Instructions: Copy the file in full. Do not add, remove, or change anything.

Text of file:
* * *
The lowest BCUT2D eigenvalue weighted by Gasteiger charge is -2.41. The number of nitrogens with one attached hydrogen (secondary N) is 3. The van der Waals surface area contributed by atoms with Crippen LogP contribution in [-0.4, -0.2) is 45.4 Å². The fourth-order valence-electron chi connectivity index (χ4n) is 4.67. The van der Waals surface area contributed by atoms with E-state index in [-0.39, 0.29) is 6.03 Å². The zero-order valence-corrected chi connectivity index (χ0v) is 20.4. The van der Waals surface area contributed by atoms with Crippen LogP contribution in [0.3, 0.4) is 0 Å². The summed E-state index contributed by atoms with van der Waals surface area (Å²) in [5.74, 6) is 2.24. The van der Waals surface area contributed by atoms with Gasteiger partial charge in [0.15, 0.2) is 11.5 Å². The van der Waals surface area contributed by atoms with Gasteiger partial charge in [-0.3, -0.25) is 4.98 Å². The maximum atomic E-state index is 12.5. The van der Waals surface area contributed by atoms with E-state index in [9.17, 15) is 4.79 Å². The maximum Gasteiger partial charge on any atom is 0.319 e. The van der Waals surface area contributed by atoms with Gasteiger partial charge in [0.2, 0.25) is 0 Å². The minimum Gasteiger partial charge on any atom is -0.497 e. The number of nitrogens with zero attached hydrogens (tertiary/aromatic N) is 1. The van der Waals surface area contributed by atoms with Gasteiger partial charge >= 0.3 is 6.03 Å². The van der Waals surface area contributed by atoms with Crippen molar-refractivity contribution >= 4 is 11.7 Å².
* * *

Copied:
The lowest BCUT2D eigenvalue weighted by Gasteiger charge is -2.41. The number of nitrogens with one attached hydrogen (secondary N) is 3. The van der Waals surface area contributed by atoms with Crippen LogP contribution in [-0.4, -0.2) is 45.4 Å². The fourth-order valence-electron chi connectivity index (χ4n) is 4.67. The van der Waals surface area contributed by atoms with E-state index in [-0.39, 0.29) is 6.03 Å². The zero-order valence-corrected chi connectivity index (χ0v) is 20.4. The van der Waals surface area contributed by atoms with Crippen LogP contribution in [0.3, 0.4) is 0 Å². The summed E-state index contributed by atoms with van der Waals surface area (Å²) in [5.74, 6) is 2.24. The van der Waals surface area contributed by atoms with Gasteiger partial charge in [0.15, 0.2) is 11.5 Å². The van der Waals surface area contributed by atoms with Gasteiger partial charge in [-0.3, -0.25) is 4.98 Å². The maximum atomic E-state index is 12.5. The van der Waals surface area contributed by atoms with E-state index in [9.17, 15) is 4.79 Å². The maximum Gasteiger partial charge on any atom is 0.319 e. The van der Waals surface area contributed by atoms with Gasteiger partial charge in [0.2, 0.25) is 0 Å². The minimum Gasteiger partial charge on any atom is -0.497 e. The number of nitrogens with zero attached hydrogens (tertiary/aromatic N) is 1. The van der Waals surface area contributed by atoms with Gasteiger partial charge >= 0.3 is 6.03 Å². The van der Waals surface area contributed by atoms with Crippen molar-refractivity contribution >= 4 is 11.7 Å².